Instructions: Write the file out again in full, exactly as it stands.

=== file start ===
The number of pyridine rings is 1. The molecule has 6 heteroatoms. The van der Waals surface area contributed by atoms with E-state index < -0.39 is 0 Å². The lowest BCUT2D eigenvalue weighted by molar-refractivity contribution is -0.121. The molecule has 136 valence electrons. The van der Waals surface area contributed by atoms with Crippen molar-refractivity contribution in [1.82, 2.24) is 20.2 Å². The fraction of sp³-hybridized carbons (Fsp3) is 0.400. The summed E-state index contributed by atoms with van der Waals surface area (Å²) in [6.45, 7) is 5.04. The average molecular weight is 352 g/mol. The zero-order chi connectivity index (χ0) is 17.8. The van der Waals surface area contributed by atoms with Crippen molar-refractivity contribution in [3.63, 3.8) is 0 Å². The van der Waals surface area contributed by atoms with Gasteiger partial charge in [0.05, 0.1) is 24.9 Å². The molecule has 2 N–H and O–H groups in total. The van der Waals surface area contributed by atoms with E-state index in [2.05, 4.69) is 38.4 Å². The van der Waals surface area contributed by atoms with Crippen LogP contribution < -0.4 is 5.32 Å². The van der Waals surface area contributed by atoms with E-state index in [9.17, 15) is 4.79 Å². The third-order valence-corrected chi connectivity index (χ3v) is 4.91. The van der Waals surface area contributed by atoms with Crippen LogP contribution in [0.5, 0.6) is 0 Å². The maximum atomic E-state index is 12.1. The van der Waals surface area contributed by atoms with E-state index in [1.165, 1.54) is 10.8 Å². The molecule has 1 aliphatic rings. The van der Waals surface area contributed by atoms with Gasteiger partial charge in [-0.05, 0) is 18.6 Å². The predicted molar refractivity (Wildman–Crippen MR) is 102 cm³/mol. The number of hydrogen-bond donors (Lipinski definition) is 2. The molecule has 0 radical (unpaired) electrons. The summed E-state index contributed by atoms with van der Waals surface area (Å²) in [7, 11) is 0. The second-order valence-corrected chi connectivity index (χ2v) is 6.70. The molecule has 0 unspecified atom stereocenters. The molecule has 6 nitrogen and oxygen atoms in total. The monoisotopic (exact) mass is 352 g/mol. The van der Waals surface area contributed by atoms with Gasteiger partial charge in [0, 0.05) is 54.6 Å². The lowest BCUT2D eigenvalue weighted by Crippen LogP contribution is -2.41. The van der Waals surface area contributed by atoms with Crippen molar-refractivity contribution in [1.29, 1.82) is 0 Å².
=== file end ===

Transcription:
The number of pyridine rings is 1. The molecule has 6 heteroatoms. The van der Waals surface area contributed by atoms with E-state index < -0.39 is 0 Å². The lowest BCUT2D eigenvalue weighted by molar-refractivity contribution is -0.121. The molecule has 136 valence electrons. The van der Waals surface area contributed by atoms with Crippen molar-refractivity contribution in [1.82, 2.24) is 20.2 Å². The fraction of sp³-hybridized carbons (Fsp3) is 0.400. The summed E-state index contributed by atoms with van der Waals surface area (Å²) in [6.45, 7) is 5.04. The average molecular weight is 352 g/mol. The zero-order chi connectivity index (χ0) is 17.8. The van der Waals surface area contributed by atoms with Crippen molar-refractivity contribution in [3.63, 3.8) is 0 Å². The van der Waals surface area contributed by atoms with Gasteiger partial charge in [0.05, 0.1) is 24.9 Å². The molecule has 2 N–H and O–H groups in total. The van der Waals surface area contributed by atoms with E-state index in [2.05, 4.69) is 38.4 Å². The van der Waals surface area contributed by atoms with Crippen LogP contribution < -0.4 is 5.32 Å². The van der Waals surface area contributed by atoms with E-state index in [9.17, 15) is 4.79 Å². The third-order valence-corrected chi connectivity index (χ3v) is 4.91. The van der Waals surface area contributed by atoms with Crippen LogP contribution in [0.5, 0.6) is 0 Å². The maximum atomic E-state index is 12.1. The van der Waals surface area contributed by atoms with E-state index in [1.165, 1.54) is 10.8 Å². The molecule has 1 aliphatic rings. The van der Waals surface area contributed by atoms with Gasteiger partial charge in [-0.05, 0) is 18.6 Å². The predicted molar refractivity (Wildman–Crippen MR) is 102 cm³/mol. The number of hydrogen-bond donors (Lipinski definition) is 2. The molecule has 0 radical (unpaired) electrons. The summed E-state index contributed by atoms with van der Waals surface area (Å²) in [7, 11) is 0. The second-order valence-corrected chi connectivity index (χ2v) is 6.70. The molecule has 0 unspecified atom stereocenters. The molecule has 6 nitrogen and oxygen atoms in total. The monoisotopic (exact) mass is 352 g/mol. The van der Waals surface area contributed by atoms with Gasteiger partial charge in [0, 0.05) is 54.6 Å². The lowest BCUT2D eigenvalue weighted by Crippen LogP contribution is -2.41. The van der Waals surface area contributed by atoms with Crippen molar-refractivity contribution in [1.29, 1.82) is 0 Å².